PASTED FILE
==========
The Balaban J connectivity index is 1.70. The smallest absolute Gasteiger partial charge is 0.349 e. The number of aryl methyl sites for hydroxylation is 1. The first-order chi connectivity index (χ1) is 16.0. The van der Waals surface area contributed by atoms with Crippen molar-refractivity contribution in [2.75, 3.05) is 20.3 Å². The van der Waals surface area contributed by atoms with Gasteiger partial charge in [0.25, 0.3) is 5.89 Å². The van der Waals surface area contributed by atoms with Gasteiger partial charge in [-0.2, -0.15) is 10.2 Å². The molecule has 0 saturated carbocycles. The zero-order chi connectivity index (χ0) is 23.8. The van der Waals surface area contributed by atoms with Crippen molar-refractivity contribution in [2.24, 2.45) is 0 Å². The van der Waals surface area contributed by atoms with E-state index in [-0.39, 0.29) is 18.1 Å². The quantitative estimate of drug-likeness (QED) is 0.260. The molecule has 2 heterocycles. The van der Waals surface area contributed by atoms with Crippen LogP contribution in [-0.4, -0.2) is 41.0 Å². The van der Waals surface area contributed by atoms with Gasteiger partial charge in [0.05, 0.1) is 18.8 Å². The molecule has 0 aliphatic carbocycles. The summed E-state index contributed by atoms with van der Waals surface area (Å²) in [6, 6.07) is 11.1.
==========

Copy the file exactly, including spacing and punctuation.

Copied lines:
The Balaban J connectivity index is 1.70. The smallest absolute Gasteiger partial charge is 0.349 e. The number of aryl methyl sites for hydroxylation is 1. The first-order chi connectivity index (χ1) is 16.0. The van der Waals surface area contributed by atoms with Crippen molar-refractivity contribution in [2.75, 3.05) is 20.3 Å². The van der Waals surface area contributed by atoms with Gasteiger partial charge in [0.25, 0.3) is 5.89 Å². The van der Waals surface area contributed by atoms with Gasteiger partial charge in [-0.2, -0.15) is 10.2 Å². The molecule has 0 saturated carbocycles. The zero-order chi connectivity index (χ0) is 23.8. The van der Waals surface area contributed by atoms with Crippen molar-refractivity contribution in [2.24, 2.45) is 0 Å². The van der Waals surface area contributed by atoms with E-state index in [-0.39, 0.29) is 18.1 Å². The quantitative estimate of drug-likeness (QED) is 0.260. The molecule has 2 heterocycles. The van der Waals surface area contributed by atoms with Crippen LogP contribution in [-0.4, -0.2) is 41.0 Å². The van der Waals surface area contributed by atoms with Gasteiger partial charge in [0.05, 0.1) is 18.8 Å². The molecule has 0 aliphatic carbocycles. The summed E-state index contributed by atoms with van der Waals surface area (Å²) in [6, 6.07) is 11.1.